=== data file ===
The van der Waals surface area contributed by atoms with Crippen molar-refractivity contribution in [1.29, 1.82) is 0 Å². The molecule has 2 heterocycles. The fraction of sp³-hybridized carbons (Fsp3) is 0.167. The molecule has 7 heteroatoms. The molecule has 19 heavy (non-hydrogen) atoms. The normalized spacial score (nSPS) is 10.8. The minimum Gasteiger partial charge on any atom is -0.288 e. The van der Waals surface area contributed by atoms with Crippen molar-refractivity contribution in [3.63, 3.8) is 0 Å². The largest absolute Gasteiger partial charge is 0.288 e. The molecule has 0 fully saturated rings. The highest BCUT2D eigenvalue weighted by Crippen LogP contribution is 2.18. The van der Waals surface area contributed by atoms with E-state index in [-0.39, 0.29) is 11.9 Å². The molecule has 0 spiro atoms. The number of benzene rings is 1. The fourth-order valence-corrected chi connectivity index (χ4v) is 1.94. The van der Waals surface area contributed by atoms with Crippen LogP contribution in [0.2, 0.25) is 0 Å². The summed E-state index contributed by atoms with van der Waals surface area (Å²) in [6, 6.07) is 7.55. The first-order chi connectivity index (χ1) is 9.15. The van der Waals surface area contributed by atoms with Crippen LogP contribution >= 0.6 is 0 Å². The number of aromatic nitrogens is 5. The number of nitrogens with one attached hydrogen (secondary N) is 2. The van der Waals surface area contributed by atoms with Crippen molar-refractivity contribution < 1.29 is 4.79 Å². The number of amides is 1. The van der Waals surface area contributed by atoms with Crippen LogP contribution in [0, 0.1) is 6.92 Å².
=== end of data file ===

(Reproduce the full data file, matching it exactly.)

The van der Waals surface area contributed by atoms with Crippen molar-refractivity contribution in [1.29, 1.82) is 0 Å². The molecule has 2 heterocycles. The fraction of sp³-hybridized carbons (Fsp3) is 0.167. The molecule has 7 heteroatoms. The molecule has 19 heavy (non-hydrogen) atoms. The normalized spacial score (nSPS) is 10.8. The minimum Gasteiger partial charge on any atom is -0.288 e. The van der Waals surface area contributed by atoms with Crippen molar-refractivity contribution in [3.63, 3.8) is 0 Å². The largest absolute Gasteiger partial charge is 0.288 e. The molecule has 0 fully saturated rings. The highest BCUT2D eigenvalue weighted by Crippen LogP contribution is 2.18. The van der Waals surface area contributed by atoms with E-state index in [-0.39, 0.29) is 11.9 Å². The molecule has 0 spiro atoms. The number of benzene rings is 1. The fourth-order valence-corrected chi connectivity index (χ4v) is 1.94. The van der Waals surface area contributed by atoms with Crippen LogP contribution in [0.2, 0.25) is 0 Å². The summed E-state index contributed by atoms with van der Waals surface area (Å²) in [6, 6.07) is 7.55. The first-order chi connectivity index (χ1) is 9.15. The van der Waals surface area contributed by atoms with Crippen LogP contribution >= 0.6 is 0 Å². The number of aromatic nitrogens is 5. The number of nitrogens with one attached hydrogen (secondary N) is 2. The van der Waals surface area contributed by atoms with Crippen molar-refractivity contribution < 1.29 is 4.79 Å². The number of amides is 1. The van der Waals surface area contributed by atoms with Crippen LogP contribution in [0, 0.1) is 6.92 Å².